Bungie: Destiny’s Leveling System Flawed From The Beginning

Gaming / PlayStation / Xbox

If you played Bungie’s first person shooter MMO (FPS/MMO) Destiny prior to patch 2.0 — whether it was the House of Wolves DLC or before — then you experienced the mess that was getting to the light level cap once you hit the level 20 hard cap. While somewhat tedious and hard to grind, players had to make do in order to achieve the highest level. It’s easy to say it was one of the more painful and confusing aspects to playing Destiny. Well, it now appears that Bungie felt the same way all along.

In a recent interview, Luke Smith, Creative Director for Destiny: The Taken King, touched upon the light level system and some other challenges the FPS/MMO had going into its first year. He specifically touched upon Destiny’s original light level system that came with the game when it launched over a year ago.

According to Smith, Bungie started working on a new leveling system that was introduced in patch 2.0 when The Taken King expansion dropped and the team had been working on it since Destiny vanilla launched.

“The original Light system, when that went out the door, we were not thrilled with it,” Smith said. “We knew when that went out the door that we were going to need to revisit it. So that work basically began in earnest probably September or October [of 2014]. We had already started to work on a new proposal, the proposal that would become the Light 2.0 that’s in the game now. We were working on that as early as last fall.”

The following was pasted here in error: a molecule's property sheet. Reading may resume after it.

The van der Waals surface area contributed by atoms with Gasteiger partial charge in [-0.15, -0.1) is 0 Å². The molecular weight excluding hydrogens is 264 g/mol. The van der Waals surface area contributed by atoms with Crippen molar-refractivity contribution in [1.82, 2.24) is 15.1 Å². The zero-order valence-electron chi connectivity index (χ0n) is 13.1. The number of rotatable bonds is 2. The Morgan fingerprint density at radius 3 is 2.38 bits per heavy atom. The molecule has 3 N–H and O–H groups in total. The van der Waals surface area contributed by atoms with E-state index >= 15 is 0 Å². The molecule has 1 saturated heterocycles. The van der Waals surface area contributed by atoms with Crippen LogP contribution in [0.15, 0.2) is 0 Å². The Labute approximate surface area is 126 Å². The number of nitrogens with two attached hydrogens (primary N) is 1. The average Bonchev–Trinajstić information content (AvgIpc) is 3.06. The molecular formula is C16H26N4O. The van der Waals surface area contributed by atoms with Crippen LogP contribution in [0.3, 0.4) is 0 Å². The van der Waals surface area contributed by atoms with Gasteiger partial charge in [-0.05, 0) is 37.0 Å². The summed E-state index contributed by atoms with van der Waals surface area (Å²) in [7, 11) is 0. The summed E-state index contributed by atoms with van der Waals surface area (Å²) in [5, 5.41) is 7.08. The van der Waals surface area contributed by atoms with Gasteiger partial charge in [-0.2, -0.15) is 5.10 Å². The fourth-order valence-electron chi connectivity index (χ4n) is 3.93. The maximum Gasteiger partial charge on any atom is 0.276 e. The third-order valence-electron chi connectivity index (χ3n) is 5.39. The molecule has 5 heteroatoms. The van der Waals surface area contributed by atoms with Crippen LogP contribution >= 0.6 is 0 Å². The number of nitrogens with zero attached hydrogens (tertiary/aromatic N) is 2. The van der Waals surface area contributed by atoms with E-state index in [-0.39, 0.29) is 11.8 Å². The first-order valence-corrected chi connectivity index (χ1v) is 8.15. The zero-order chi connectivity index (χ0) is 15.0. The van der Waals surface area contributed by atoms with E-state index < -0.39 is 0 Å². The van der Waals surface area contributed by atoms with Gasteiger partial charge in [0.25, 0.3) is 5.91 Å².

Smith and his team at Bungie came up with the more traditional leveling system that we see in Destiny currently, but couldn’t implement it due to compatibility issues with the Dark Below and House of Wolves DLCs that dropped in December 2014 and May 2015, respectively.

“We had to look at DLC 1 [The Dark Below] and DLC 2 [House of Wolves] and say, ‘OK, well, how can we set those two DLCs up to allowing for this [leveling] pivot?’ So in DLC 2, that’s why you see the introduction of the Etheric Light mechanic, because we were trying to get players to converge quickly at a single, common level because we knew where we were going to take them next.”

So basically, Etheric Light served as a manner to quickly boost players to the then level cap of 34, in preparation for The Taken King and the new leveling system. For those who haven’t played it, Destiny players’ light levels are now based on the overall average from attack and defense for equipped gear. The higher the items equipped, the higher one’s light level is and acts much like a World of Warcraft player’s iLevel or item level.

As Destiny: The Taken King continues to give more surprises — and according to Bungie, it isn’t done doing so — players will need a higher and higher light level to keep reaching new heights in the game, something The Taken King has no problem helping with. Look for our review on the new Destiny expansion later this week.

Source: Game Spot
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